Which is where I drag myself into the story. I would be lying if I didn't admit to some of my hopes upon moving to Los Angeles being unrealistic. In some cases, such as meeting a pretty ingenue at a premiere party and asking for a phone number, they still are. And on those nights where you're looking at $30 in the checking account and how many $1000's in credit card debt, in a cluttered apartment where no woman has set foot for as many years as it took to release "Chinese Democracy," you wonder if the whole megillah is a misguided notion. But in the decade-plus I've been here, I think it's safe to say on more than one occasion I've run that foot race with Atalanta, and spent some wonderful vigils together. Whether it was Mark Cronin putting me in pole position on a silly game show for 130 episodes, or Edgar Wright tweeting this blog to some of you this past New Year's Eve, there have been enough applications of The Rub to tell me that my dreams are still worth pursuing.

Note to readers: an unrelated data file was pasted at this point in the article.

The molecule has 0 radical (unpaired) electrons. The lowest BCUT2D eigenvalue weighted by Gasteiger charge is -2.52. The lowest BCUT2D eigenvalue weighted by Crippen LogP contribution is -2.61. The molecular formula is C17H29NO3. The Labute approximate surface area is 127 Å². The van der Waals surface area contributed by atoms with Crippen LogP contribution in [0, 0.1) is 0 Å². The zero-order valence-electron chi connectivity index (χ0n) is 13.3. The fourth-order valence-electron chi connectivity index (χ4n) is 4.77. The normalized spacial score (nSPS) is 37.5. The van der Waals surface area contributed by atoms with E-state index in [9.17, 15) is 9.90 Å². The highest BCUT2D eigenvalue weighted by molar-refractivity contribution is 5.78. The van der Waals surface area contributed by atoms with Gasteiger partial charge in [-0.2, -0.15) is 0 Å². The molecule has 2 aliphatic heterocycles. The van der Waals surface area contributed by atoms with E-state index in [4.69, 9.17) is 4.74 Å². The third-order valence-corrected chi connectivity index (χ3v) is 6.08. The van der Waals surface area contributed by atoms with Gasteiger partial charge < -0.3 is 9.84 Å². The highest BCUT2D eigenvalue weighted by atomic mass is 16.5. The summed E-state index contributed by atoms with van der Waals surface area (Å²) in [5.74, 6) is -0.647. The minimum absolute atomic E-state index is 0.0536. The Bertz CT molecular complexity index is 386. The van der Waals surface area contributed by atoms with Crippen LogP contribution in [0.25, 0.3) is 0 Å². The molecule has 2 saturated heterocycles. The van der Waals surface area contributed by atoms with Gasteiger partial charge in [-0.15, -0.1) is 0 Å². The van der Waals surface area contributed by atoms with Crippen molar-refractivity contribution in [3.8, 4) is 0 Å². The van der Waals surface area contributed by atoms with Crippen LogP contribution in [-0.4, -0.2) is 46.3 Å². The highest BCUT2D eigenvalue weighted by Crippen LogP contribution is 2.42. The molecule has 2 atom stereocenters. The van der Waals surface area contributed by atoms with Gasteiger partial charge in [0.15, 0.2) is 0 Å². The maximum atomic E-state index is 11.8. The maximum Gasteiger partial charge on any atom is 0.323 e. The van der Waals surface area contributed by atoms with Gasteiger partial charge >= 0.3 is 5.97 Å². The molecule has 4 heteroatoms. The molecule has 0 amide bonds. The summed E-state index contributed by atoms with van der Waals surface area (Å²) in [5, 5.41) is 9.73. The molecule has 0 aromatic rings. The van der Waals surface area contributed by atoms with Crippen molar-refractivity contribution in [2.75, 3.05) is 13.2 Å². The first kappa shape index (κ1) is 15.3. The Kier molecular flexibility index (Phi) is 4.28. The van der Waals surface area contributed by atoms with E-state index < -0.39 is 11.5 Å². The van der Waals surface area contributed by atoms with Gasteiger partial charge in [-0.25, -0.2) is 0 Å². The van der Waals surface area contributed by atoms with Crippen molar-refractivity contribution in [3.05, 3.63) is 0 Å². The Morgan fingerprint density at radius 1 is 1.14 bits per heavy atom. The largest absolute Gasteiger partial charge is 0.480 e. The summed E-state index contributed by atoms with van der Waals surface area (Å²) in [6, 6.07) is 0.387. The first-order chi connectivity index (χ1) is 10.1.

So here's to 12 years of training, prayers, and vitamins, and down-to-earth princesses. Let's keep running a while shall we.
Kamikaze 1989 (Wolf Gremm, 1982)